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Golan Levin
Date and place of birth
b. 1972, New York, NY
Current location
Pittsburgh, PA
Year(s) of residency and/or fellowship
200203, Project Resident
Member of
Golan Levin and Zach Lieberman

Golan Levin is an artist, engineer, researcher, and educator interested in new intersections of machine code, visual culture, and critical making. His work combines equal measures of the whimsical, the provocative, and the sublime in an eclectic variety of online, installation, and performance media. Through responsive artifacts, virtual environments, and media provocations, Levin applies creative twists to digital technologies that highlight our relationship with machines, expand the vocabulary of human action, and awaken participants to their own potential as creative actors. His projects have engaged themes and materials such as interactive gestural robotics; the tactical potential of personal digital fabrication; new aesthetics of nonverbal interaction; and information visualization as a mode of critical inquiry.

Levin is presently Professor of Electronic Art at Carnegie Mellon University (CMU), where his pedagogy is concerned with the use of computation as a medium for critical inquiry and cultural innovation. He teaches code-oriented “studio courses in computer science” on themes like experimental interaction design, tactical media, generative form, and visualization. Levin holds courtesy appointments in CMU’s School of Design, School of Architecture, Computer Science Department, and Entertainment Technology Center. From 2009 to 2022, he has also served as Director of CMU’s Frank-Ratchye STUDIO for Creative Inquiry, a laboratory dedicated to the support of atypical, anti-disciplinary, and inter-institutional research at the intersection of arts, science, technology, and culture.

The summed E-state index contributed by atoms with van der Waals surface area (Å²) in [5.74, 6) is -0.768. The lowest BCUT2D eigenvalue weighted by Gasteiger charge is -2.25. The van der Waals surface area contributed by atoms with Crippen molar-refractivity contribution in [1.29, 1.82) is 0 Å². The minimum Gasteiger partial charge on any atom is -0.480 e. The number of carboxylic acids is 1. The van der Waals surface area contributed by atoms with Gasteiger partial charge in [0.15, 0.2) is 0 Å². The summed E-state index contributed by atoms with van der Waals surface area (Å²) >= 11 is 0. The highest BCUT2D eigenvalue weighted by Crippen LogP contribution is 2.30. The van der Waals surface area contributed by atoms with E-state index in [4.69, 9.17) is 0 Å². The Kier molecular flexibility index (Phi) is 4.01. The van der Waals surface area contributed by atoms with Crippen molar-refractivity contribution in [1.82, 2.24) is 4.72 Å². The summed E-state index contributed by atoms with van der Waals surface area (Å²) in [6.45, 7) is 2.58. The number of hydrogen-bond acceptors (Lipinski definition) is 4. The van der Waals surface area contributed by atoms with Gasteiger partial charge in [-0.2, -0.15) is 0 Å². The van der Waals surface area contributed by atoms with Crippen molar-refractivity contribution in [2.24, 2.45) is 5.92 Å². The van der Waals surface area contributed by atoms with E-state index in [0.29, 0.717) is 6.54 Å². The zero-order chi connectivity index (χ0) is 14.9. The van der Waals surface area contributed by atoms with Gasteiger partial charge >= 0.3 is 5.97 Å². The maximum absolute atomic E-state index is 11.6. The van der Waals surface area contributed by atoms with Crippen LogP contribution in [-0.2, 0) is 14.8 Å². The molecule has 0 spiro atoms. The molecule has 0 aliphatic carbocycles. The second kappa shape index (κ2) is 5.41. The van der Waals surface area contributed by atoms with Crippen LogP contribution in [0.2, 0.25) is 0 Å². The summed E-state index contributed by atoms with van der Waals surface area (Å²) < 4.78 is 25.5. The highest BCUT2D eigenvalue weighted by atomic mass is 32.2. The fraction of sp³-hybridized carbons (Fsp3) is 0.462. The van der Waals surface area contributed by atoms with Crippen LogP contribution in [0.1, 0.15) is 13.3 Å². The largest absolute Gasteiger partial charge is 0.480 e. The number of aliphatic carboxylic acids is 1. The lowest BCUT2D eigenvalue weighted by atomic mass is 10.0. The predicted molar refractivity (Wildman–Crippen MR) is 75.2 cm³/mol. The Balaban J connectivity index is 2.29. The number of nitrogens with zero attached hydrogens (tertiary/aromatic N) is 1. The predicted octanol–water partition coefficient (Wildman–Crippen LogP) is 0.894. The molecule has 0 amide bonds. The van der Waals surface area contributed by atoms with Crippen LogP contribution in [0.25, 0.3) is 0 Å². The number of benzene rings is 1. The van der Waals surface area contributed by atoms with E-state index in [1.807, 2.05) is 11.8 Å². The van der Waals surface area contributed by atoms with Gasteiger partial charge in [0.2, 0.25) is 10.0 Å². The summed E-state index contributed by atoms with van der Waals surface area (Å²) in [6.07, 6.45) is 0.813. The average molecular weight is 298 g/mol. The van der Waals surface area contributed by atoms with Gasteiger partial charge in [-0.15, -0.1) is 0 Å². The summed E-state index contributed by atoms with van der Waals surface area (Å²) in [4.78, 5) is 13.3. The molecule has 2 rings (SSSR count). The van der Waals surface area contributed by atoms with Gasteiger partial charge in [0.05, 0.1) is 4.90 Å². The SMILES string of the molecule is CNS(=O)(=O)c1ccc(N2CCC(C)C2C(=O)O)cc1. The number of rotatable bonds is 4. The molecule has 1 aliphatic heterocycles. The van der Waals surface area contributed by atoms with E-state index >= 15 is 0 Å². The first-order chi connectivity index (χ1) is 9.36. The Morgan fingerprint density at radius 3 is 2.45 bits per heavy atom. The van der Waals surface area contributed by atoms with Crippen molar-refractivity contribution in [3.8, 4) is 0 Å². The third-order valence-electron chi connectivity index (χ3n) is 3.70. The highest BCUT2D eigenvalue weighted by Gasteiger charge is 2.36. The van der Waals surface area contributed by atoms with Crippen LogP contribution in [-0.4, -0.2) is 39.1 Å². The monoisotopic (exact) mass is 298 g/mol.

Levin has spent over 30 years as an artist embedded within high-technology research environments, including the MIT Media Laboratory, Ars Electronica Futurelab, Interval Research Corporation, and Eyebeam. His work is included in the permanent collection of the Museum of Modern Art (MoMA), has appeared in the Whitney Biennial, and has been recognized with grants from Creative Capital, the Rockefeller MAP Fund, and others. A two-time TED speaker, Levin was named one of “50 Designers Shaping the Future” by Fast Company magazine in October 2012.

Eyebeam models a new approach to artist-led creation for the public good; we are a non-profit that provides significant professional support and money to exceptional artists for the realization of important ideas that wouldn’t exist otherwise. Nobody else is doing this.

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